How long did I use the Nexus 5 as my primary phone? 5 days. I’m back on the iPhone and I don’t miss the Nexus much. I am glad for the experience though. When I work in Android now I have a much clearer idea of what users expect. iOS users and Android users should and do expect a different experience. The interaction is different so our applications should match those expected interactions. Google has done some amazing work in a very short amount of time. Apple has some work to do if they’re going to remain competitive with Android.

iOS Data Security

On a recent client project we had the need to research the encryption/security features available to iOS applications. This is a modified write-up of our findings. Special thanks to Jay Zeschin @jayzes at Mode Set for editing the original draft I wrote.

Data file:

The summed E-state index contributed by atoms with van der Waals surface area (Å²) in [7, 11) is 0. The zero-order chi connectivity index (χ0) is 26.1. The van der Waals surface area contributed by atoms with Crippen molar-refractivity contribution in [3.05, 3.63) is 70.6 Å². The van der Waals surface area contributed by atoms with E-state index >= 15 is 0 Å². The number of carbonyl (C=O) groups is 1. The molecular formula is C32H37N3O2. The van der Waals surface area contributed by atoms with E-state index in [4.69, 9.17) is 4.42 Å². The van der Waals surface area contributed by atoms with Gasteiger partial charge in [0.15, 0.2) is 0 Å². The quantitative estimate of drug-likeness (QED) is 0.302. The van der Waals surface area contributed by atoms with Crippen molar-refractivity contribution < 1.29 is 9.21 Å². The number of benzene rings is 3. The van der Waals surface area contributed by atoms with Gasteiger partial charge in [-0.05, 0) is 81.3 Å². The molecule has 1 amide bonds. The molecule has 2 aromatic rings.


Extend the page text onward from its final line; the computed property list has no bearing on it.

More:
There are several layers of security that affect a user’s data when using an iOS app – security at rest on the server, security in transit over the network, and security on the iOS device. Focusing on the iOS device only for now, there are several scenarios that are of primary concern: while a user is actively using the app, while a user not actively using the app, when data is stored on disk, and when data is present in memory (RAM). In addition, there are security concerns inherent in ancillary processes such as backing up a device (via iTunes or iCloud) or migrating data to separate devices (e.g. when a user gets a new phone).